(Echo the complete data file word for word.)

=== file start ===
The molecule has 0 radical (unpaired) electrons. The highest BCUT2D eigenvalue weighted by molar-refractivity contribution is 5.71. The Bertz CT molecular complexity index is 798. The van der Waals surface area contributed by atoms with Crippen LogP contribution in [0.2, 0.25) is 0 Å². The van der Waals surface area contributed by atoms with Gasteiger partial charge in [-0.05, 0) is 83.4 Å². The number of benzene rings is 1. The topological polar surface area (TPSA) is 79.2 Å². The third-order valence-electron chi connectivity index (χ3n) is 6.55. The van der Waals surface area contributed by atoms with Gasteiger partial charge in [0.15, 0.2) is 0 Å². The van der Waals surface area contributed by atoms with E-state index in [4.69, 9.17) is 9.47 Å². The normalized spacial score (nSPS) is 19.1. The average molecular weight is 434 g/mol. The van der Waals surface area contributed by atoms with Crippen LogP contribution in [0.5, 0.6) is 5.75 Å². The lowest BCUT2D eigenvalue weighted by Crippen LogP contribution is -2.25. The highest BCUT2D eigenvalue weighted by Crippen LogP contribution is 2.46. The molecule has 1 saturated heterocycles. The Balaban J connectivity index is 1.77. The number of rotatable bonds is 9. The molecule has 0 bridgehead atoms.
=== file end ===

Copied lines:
The molecule has 0 radical (unpaired) electrons. The highest BCUT2D eigenvalue weighted by molar-refractivity contribution is 5.71. The Bertz CT molecular complexity index is 798. The van der Waals surface area contributed by atoms with Crippen LogP contribution in [0.2, 0.25) is 0 Å². The van der Waals surface area contributed by atoms with Gasteiger partial charge in [-0.05, 0) is 83.4 Å². The number of benzene rings is 1. The topological polar surface area (TPSA) is 79.2 Å². The third-order valence-electron chi connectivity index (χ3n) is 6.55. The van der Waals surface area contributed by atoms with Gasteiger partial charge in [0.15, 0.2) is 0 Å². The van der Waals surface area contributed by atoms with E-state index in [4.69, 9.17) is 9.47 Å². The normalized spacial score (nSPS) is 19.1. The average molecular weight is 434 g/mol. The van der Waals surface area contributed by atoms with Crippen LogP contribution in [0.5, 0.6) is 5.75 Å². The lowest BCUT2D eigenvalue weighted by Crippen LogP contribution is -2.25. The highest BCUT2D eigenvalue weighted by Crippen LogP contribution is 2.46. The molecule has 1 saturated heterocycles. The Balaban J connectivity index is 1.77. The number of rotatable bonds is 9. The molecule has 0 bridgehead atoms.